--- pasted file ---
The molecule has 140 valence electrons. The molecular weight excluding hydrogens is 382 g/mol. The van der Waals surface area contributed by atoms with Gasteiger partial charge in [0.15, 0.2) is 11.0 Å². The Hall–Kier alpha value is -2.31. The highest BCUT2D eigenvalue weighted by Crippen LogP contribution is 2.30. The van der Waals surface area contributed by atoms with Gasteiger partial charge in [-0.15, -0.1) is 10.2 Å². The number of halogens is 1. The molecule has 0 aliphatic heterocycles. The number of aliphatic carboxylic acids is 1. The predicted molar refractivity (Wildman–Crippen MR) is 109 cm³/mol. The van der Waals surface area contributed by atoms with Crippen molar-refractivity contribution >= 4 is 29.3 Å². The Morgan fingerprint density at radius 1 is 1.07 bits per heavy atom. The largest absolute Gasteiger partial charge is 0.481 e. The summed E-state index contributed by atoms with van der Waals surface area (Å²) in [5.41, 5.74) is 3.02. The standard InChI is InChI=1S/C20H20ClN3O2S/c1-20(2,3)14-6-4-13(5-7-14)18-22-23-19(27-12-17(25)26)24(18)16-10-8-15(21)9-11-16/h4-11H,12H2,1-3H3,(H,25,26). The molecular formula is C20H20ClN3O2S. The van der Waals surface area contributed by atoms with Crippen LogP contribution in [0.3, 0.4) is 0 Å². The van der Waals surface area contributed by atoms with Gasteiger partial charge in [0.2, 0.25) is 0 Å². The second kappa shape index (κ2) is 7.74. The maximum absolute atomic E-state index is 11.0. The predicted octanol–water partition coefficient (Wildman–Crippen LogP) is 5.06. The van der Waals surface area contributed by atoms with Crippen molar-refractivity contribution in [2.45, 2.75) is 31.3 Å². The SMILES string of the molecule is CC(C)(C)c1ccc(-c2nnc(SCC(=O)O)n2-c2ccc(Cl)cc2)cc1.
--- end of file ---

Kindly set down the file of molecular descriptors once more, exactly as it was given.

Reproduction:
The molecule has 140 valence electrons. The molecular weight excluding hydrogens is 382 g/mol. The van der Waals surface area contributed by atoms with Gasteiger partial charge in [0.15, 0.2) is 11.0 Å². The Hall–Kier alpha value is -2.31. The highest BCUT2D eigenvalue weighted by Crippen LogP contribution is 2.30. The van der Waals surface area contributed by atoms with Gasteiger partial charge in [-0.15, -0.1) is 10.2 Å². The number of halogens is 1. The molecule has 0 aliphatic heterocycles. The number of aliphatic carboxylic acids is 1. The predicted molar refractivity (Wildman–Crippen MR) is 109 cm³/mol. The van der Waals surface area contributed by atoms with Crippen molar-refractivity contribution >= 4 is 29.3 Å². The Morgan fingerprint density at radius 1 is 1.07 bits per heavy atom. The largest absolute Gasteiger partial charge is 0.481 e. The summed E-state index contributed by atoms with van der Waals surface area (Å²) in [5.41, 5.74) is 3.02. The standard InChI is InChI=1S/C20H20ClN3O2S/c1-20(2,3)14-6-4-13(5-7-14)18-22-23-19(27-12-17(25)26)24(18)16-10-8-15(21)9-11-16/h4-11H,12H2,1-3H3,(H,25,26). The molecular formula is C20H20ClN3O2S. The van der Waals surface area contributed by atoms with Crippen LogP contribution in [0.3, 0.4) is 0 Å². The van der Waals surface area contributed by atoms with Gasteiger partial charge in [0.2, 0.25) is 0 Å². The second kappa shape index (κ2) is 7.74. The maximum absolute atomic E-state index is 11.0. The predicted octanol–water partition coefficient (Wildman–Crippen LogP) is 5.06. The van der Waals surface area contributed by atoms with Crippen molar-refractivity contribution in [2.45, 2.75) is 31.3 Å². The SMILES string of the molecule is CC(C)(C)c1ccc(-c2nnc(SCC(=O)O)n2-c2ccc(Cl)cc2)cc1.